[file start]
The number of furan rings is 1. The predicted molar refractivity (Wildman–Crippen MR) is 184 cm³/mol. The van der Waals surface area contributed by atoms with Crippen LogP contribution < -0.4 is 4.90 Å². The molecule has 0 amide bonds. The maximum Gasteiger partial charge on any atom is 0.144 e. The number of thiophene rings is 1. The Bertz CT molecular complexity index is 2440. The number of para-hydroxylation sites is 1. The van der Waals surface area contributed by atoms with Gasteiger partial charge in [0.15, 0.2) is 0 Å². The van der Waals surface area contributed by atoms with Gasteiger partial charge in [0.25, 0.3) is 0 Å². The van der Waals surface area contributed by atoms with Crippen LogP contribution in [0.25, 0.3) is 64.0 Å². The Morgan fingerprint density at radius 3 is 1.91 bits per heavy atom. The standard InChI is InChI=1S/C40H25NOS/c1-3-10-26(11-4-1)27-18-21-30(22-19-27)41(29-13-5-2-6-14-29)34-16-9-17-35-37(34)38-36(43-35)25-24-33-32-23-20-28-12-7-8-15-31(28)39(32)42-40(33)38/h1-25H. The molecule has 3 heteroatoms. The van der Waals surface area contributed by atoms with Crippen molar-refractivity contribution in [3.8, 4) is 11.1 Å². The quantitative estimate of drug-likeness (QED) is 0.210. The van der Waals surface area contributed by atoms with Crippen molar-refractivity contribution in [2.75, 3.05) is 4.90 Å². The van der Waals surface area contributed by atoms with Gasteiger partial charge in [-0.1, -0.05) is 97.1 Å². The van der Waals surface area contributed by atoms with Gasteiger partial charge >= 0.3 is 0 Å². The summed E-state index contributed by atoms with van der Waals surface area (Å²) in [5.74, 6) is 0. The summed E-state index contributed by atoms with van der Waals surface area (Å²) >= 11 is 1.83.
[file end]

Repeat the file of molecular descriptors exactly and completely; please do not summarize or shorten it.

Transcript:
The number of furan rings is 1. The predicted molar refractivity (Wildman–Crippen MR) is 184 cm³/mol. The van der Waals surface area contributed by atoms with Crippen LogP contribution < -0.4 is 4.90 Å². The molecule has 0 amide bonds. The maximum Gasteiger partial charge on any atom is 0.144 e. The number of thiophene rings is 1. The Bertz CT molecular complexity index is 2440. The number of para-hydroxylation sites is 1. The van der Waals surface area contributed by atoms with Gasteiger partial charge in [0.15, 0.2) is 0 Å². The van der Waals surface area contributed by atoms with Gasteiger partial charge in [0.25, 0.3) is 0 Å². The van der Waals surface area contributed by atoms with Crippen LogP contribution in [0.25, 0.3) is 64.0 Å². The Morgan fingerprint density at radius 3 is 1.91 bits per heavy atom. The standard InChI is InChI=1S/C40H25NOS/c1-3-10-26(11-4-1)27-18-21-30(22-19-27)41(29-13-5-2-6-14-29)34-16-9-17-35-37(34)38-36(43-35)25-24-33-32-23-20-28-12-7-8-15-31(28)39(32)42-40(33)38/h1-25H. The molecule has 3 heteroatoms. The van der Waals surface area contributed by atoms with Crippen molar-refractivity contribution in [3.8, 4) is 11.1 Å². The quantitative estimate of drug-likeness (QED) is 0.210. The van der Waals surface area contributed by atoms with Crippen molar-refractivity contribution in [2.75, 3.05) is 4.90 Å². The van der Waals surface area contributed by atoms with Gasteiger partial charge in [-0.1, -0.05) is 97.1 Å². The van der Waals surface area contributed by atoms with Gasteiger partial charge >= 0.3 is 0 Å². The summed E-state index contributed by atoms with van der Waals surface area (Å²) in [5.74, 6) is 0. The summed E-state index contributed by atoms with van der Waals surface area (Å²) >= 11 is 1.83.